Since it survived World War II relatively unscathed from the wide-spread American bombing, it has many more old buildings and temples than Tokyo.
Our first outing was to the Kiyomizu Temple, a Buddhist temple founded in 798. It’s a large complex, with many little temples and a waterfall with holy water, which comes down in three streams and which you can drink for wisdom, health, and longevity. That’s the idea, anyway, and I was happy enough to give it a try.
I also visited the Kyoto National Museum, where they had a few beautiful paintings, exhibitions on court culture, and an exhibition on the Japanese film industry (many of the early films were made in Kyoto).
Sakizuke: an appetizer similar to the French amuse-bouche.
Hassun: the second course, which sets the seasonal theme. Typically one kind of sushi and several smaller side dishes.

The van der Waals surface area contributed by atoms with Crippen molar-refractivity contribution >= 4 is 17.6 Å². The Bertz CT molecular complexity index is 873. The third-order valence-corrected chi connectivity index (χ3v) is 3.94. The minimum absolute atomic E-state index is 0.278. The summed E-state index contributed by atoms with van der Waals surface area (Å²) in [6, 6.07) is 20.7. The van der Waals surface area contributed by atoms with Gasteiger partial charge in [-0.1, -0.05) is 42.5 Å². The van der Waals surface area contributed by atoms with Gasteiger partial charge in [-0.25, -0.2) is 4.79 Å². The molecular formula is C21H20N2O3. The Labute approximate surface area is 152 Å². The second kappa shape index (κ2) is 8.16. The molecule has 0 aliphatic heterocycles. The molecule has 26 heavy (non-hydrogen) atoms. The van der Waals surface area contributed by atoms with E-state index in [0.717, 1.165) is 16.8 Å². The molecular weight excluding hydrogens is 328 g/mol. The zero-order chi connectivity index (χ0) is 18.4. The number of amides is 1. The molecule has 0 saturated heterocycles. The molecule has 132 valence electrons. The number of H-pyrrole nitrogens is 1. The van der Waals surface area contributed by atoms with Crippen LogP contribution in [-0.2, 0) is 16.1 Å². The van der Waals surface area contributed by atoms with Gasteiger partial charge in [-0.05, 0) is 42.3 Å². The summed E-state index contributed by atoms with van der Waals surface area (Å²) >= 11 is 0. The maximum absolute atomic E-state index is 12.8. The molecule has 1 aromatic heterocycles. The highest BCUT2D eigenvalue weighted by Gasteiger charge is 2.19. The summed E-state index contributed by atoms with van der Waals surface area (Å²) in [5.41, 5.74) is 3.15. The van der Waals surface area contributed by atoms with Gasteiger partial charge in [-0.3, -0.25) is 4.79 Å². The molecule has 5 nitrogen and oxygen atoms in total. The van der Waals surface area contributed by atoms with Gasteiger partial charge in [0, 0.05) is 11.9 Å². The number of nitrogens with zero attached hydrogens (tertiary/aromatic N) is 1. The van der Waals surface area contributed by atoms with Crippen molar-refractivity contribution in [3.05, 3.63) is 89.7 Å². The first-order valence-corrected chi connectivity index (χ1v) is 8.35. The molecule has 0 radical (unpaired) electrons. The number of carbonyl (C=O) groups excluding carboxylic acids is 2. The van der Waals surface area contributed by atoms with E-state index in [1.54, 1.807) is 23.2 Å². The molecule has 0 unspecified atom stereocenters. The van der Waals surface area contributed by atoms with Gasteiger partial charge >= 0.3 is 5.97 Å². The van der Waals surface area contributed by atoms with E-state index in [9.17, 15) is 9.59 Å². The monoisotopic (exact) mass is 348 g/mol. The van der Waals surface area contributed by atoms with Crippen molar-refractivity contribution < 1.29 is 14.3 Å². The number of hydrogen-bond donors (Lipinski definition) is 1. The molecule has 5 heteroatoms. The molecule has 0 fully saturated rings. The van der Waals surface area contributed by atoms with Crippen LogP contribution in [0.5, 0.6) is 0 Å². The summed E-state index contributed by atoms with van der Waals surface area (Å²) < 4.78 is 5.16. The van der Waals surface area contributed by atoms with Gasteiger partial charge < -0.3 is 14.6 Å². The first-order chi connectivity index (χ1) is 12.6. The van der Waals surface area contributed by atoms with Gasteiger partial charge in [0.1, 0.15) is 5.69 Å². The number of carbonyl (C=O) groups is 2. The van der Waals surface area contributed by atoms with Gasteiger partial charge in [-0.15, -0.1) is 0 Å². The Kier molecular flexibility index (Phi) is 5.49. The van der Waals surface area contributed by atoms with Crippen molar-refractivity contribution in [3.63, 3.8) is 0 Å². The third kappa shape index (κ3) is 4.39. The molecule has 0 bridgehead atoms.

Mukozuke: a sliced dish of seasonal sashimi.
Takiawase: vegetables served with meat, fish or tofu; the ingredients are simmered separately.
Futamono: a “lidded dish”; typically a soup.
Yakimono: Broiled seasonal fish.
Su-zakana: a small dish used to clean the palate, such as vegetables in vinegar.
Hiyashi-bachi: served only in summer; chilled, lightly-cooked vegetables.
Naka-choko: another palate-cleanser; may be a light, acidic soup.
Shiizakana: a substantial dish, such as a hot pot.
Gohan: a rice dish made with seasonal ingredients.
Ko no mono: seasonal pickled vegetables.
Tome-wan: a miso-based or vegetable soup served with rice.
Mizumono: a seasonal dessert; may be fruit, confection, ice cream, or cake.
I can’t believe how much I’ve eaten on this trip, and how much I have liked it!